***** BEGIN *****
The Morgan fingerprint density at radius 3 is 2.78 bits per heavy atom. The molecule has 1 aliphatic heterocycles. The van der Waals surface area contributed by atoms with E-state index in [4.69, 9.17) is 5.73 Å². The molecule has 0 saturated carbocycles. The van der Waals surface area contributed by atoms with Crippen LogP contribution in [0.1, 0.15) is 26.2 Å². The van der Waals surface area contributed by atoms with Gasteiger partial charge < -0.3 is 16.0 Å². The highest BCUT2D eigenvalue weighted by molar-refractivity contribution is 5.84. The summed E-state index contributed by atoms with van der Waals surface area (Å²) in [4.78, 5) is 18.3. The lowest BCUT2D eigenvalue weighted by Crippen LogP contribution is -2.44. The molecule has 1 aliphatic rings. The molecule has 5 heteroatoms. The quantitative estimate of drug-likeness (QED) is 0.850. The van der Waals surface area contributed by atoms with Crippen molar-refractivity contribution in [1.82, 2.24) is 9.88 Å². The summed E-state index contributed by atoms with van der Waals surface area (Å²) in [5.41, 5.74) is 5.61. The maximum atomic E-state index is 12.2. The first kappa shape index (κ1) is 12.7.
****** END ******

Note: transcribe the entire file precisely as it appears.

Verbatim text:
The Morgan fingerprint density at radius 3 is 2.78 bits per heavy atom. The molecule has 1 aliphatic heterocycles. The van der Waals surface area contributed by atoms with E-state index in [4.69, 9.17) is 5.73 Å². The molecule has 0 saturated carbocycles. The van der Waals surface area contributed by atoms with Crippen LogP contribution in [0.1, 0.15) is 26.2 Å². The van der Waals surface area contributed by atoms with Gasteiger partial charge < -0.3 is 16.0 Å². The highest BCUT2D eigenvalue weighted by molar-refractivity contribution is 5.84. The summed E-state index contributed by atoms with van der Waals surface area (Å²) in [4.78, 5) is 18.3. The lowest BCUT2D eigenvalue weighted by Crippen LogP contribution is -2.44. The molecule has 1 aliphatic rings. The molecule has 5 heteroatoms. The quantitative estimate of drug-likeness (QED) is 0.850. The van der Waals surface area contributed by atoms with Crippen molar-refractivity contribution in [1.82, 2.24) is 9.88 Å². The summed E-state index contributed by atoms with van der Waals surface area (Å²) in [5.41, 5.74) is 5.61. The maximum atomic E-state index is 12.2. The first kappa shape index (κ1) is 12.7.